Back in April of this year, NBC news reported of a family that had an internet enabled baby monitor that was hacked by an intruder. The two parents of the home awoke to the sound of a man screaming at their 10 month old little girl from within her room. The man was screaming, “Wake up baby!” in addition to a number of expletives. If you want to talk about psychologically scarring a child, I can foresee 10 years down the road, this little girl being petrified of anything connected to the internet.
These kinds of risks are not specific to baby monitor cameras. Essentially, anything that is connected to the internet comes with a level of risk of being accessed from the outside world. While there is no way to make your network 100% secure, there are a number of best practices that can keep your network more secure.
Now, before you go crazy investing in internet security, the other thing to keep in mind is motive. The effort required to secure your network should match the amount of risk you face. This can be measured by assessing the amount of motive there is out there to be hacked by someone. For example, the risk of Angelina Jolie’s webcam being hacked is far greater than your average citizen due to the monetary value of those images to reporters and fans alike. I’m going to recommend a few different techniques that you can use without having to invest heavily to secure your home.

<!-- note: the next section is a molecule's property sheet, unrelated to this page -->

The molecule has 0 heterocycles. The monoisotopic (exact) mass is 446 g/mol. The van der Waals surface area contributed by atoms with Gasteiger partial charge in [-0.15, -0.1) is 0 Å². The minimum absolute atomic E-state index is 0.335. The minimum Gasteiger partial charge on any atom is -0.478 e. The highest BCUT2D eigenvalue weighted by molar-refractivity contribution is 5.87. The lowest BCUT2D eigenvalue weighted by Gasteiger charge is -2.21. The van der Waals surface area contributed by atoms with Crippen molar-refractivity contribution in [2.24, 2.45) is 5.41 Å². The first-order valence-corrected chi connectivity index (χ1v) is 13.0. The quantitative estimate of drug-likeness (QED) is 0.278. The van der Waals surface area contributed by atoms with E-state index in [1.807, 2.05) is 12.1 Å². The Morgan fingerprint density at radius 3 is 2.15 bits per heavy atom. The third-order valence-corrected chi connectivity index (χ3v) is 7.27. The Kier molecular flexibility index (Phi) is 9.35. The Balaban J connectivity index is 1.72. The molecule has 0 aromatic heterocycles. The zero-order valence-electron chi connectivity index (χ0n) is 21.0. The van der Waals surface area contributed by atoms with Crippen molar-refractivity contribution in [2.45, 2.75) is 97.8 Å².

Additionally, this article is a bit lengthy and includes a number of different techniques for securing your home network. Don’t be overwhelmed, take your personal internet security initiative one step at a time.
Disable Connection From The Internet (When Applicable)
In the example of the family featured on NBC news, theintruder likely used a program that scans IP addresses for open ports that have security and web cameras connected to them. Now, I own a similar camera by the same brand that I use for my own baby monitor. To be able to connect to the camera over the internet, you have to configure your router in a specific way to allow direct access over the internet. Enabling that enables anyone with an IP address sniffer to connect to your camera.
The easiest way to limit this risk is not to allow a connection over the internet. Consider the use case, when are you going to need to leave your child in the crib and go somewhere outside of your network? The correct answer to that question should be “never.” What good does a baby monitor do if you can’t attend to your baby when in need. The rule of thumb here is, even if your device supports a feature, that doesn’t mean you should always use it; especially if it opens up vulnerability.
Change the Default Username and Password
Now, you may not be using your camera or device to monitor a baby, for example security cameras. You may want to be able to access that camera over the internet. It is likely that our NBC family was using the default username and password that came with the camera. This makes it really easy for anyone that sniffs out your camera to gain access to it. This rule doesn’t only apply to your devices, but also to your router/modem itself.